TOKYO - Japan approved Tuesday a polymerase chain reaction coronavirus test using saliva, which is much safer and easier compared to the currently dominant method that collects mucus from back part of the nose.
The new testing method targets those within nine days of displaying symptoms and is covered by public health insurance. It is expected to pose less infection risk to medical staff as examinees only provide their saliva in a container at medical facilities.
The existing method uses a cotton swab to collect mucus from the nose, which has a high possibility of causing the patients to sneeze or cough in the process.
As it leaves medical staff collecting the sample prone to potential infection, they need to wear goggles and gown. This has become a sticking point in expanding the scale of the PCR test.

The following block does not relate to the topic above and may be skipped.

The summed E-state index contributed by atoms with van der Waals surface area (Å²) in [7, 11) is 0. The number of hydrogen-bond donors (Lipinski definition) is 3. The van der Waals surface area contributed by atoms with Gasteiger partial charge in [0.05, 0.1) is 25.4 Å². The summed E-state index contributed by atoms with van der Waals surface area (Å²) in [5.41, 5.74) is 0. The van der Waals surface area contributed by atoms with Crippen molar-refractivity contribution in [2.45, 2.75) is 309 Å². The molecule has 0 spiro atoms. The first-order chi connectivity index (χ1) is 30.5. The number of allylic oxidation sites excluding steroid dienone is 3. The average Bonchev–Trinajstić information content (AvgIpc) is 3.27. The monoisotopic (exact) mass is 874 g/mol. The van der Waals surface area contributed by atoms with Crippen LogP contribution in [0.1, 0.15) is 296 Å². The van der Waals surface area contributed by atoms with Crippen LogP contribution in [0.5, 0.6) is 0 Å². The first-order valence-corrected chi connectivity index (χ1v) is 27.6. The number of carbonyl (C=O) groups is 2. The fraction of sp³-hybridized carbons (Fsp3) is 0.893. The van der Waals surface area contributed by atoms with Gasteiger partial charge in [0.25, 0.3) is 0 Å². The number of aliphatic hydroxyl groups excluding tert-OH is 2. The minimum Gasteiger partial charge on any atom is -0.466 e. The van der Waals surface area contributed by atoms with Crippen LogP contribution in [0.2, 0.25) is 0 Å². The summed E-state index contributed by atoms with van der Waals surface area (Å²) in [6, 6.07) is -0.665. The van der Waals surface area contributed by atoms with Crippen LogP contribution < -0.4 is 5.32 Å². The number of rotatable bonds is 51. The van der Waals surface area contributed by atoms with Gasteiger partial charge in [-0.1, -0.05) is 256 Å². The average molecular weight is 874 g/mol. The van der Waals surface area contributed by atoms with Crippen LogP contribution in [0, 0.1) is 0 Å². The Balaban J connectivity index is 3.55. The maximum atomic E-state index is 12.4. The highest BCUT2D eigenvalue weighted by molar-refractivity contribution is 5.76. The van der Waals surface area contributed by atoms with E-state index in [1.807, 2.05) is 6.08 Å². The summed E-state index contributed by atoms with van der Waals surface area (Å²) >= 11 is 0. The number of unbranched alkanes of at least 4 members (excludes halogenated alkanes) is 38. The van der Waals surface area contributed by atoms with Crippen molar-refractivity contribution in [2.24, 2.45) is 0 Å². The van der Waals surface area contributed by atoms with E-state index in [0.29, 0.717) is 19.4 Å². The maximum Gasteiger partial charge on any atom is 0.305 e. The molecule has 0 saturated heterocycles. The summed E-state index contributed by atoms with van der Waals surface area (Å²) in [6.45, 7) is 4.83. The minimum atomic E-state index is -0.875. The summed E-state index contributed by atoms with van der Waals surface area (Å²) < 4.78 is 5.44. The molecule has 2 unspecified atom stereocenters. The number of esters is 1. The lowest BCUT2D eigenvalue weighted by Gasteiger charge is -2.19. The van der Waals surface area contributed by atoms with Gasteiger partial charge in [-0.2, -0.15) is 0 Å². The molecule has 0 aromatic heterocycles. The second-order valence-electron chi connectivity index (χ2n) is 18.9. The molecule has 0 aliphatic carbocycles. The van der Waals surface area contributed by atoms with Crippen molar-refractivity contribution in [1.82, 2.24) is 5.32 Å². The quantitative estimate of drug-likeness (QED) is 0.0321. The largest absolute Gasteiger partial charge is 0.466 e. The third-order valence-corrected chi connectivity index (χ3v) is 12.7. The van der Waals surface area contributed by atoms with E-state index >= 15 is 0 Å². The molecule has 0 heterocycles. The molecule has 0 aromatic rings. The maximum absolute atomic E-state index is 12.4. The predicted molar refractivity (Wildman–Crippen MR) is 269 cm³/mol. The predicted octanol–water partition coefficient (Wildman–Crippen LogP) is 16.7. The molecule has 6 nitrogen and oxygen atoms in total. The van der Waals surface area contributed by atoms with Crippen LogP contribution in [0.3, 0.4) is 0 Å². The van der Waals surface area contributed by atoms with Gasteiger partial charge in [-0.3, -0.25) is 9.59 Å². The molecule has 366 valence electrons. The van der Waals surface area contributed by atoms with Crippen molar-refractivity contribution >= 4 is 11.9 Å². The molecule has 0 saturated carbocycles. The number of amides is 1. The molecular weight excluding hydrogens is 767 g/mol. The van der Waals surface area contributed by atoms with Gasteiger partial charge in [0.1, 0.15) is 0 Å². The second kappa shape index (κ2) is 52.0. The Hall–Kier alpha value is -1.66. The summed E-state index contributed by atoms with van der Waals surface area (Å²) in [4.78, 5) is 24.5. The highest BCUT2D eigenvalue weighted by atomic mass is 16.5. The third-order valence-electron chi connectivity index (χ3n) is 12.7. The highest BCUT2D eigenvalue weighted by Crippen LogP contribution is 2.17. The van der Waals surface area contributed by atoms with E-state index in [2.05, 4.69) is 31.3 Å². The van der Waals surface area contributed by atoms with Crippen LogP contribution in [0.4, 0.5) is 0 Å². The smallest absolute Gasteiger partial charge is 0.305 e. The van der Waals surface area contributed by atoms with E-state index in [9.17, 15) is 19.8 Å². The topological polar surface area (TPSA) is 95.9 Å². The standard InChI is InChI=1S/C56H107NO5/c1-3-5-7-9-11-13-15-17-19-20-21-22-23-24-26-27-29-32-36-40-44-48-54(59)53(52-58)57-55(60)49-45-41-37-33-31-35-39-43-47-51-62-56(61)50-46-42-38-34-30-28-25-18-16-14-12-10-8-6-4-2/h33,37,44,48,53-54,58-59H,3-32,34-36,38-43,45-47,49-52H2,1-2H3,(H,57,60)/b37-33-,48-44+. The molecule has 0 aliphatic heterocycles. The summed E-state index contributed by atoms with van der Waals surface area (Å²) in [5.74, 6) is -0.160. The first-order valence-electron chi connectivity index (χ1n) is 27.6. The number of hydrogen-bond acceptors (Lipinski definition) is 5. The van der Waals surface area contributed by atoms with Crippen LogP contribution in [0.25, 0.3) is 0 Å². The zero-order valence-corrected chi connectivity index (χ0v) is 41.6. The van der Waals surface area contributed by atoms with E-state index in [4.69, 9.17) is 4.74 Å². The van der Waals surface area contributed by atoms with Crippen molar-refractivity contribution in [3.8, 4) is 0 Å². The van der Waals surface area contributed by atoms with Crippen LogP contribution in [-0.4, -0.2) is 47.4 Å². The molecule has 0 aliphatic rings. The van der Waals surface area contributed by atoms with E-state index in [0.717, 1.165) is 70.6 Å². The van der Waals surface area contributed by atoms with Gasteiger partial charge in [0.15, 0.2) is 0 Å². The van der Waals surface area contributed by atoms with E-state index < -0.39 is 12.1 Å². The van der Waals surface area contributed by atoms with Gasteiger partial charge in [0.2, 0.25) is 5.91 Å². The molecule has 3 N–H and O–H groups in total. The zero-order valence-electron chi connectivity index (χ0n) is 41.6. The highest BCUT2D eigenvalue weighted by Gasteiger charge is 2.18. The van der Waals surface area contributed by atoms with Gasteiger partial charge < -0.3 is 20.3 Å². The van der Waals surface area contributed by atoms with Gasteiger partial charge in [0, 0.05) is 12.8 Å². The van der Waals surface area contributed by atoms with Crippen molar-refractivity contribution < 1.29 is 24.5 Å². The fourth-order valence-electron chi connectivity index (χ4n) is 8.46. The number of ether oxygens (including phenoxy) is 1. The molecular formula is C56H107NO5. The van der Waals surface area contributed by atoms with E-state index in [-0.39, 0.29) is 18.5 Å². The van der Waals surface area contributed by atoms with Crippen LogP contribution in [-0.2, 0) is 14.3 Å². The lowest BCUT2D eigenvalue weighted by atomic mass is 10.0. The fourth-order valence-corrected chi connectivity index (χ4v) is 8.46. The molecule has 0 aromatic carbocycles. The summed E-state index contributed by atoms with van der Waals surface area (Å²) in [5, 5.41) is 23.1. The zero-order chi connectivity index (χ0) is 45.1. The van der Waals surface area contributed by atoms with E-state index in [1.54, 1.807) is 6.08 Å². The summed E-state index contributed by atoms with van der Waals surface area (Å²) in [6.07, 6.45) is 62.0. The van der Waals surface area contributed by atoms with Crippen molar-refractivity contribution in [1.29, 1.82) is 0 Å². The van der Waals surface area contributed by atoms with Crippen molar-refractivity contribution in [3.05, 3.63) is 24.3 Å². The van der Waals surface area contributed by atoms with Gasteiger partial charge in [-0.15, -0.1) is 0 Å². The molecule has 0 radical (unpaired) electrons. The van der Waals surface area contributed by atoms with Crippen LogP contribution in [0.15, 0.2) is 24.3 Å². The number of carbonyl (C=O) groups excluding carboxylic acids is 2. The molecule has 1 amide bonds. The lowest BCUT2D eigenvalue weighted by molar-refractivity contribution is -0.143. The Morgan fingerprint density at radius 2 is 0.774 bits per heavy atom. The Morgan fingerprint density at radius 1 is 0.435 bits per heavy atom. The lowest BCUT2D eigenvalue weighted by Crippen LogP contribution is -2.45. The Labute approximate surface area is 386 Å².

Japan has been widely criticized for not conducting enough virus tests compared to other countries.
"Both the burden on patients and sample-collecting institutions that need to protect staff from infections will be alleviated significantly," health minister Katsunobu Kato told a press conference.
The test will be available at outpatients departments at designated hospitals and PCR testing centers. It will also be used for patients with coronavirus symptoms and staff at medical institutions to avoid in-hospital infection.
There has been a concern that the amount of virus could be smaller in saliva than in mucus from the nose, resulting in the lower accuracy of its test results.
But a research on specimens from 88 coronavirus patients found that the results were all but identical between the two methods for those within nine days of showing symptoms.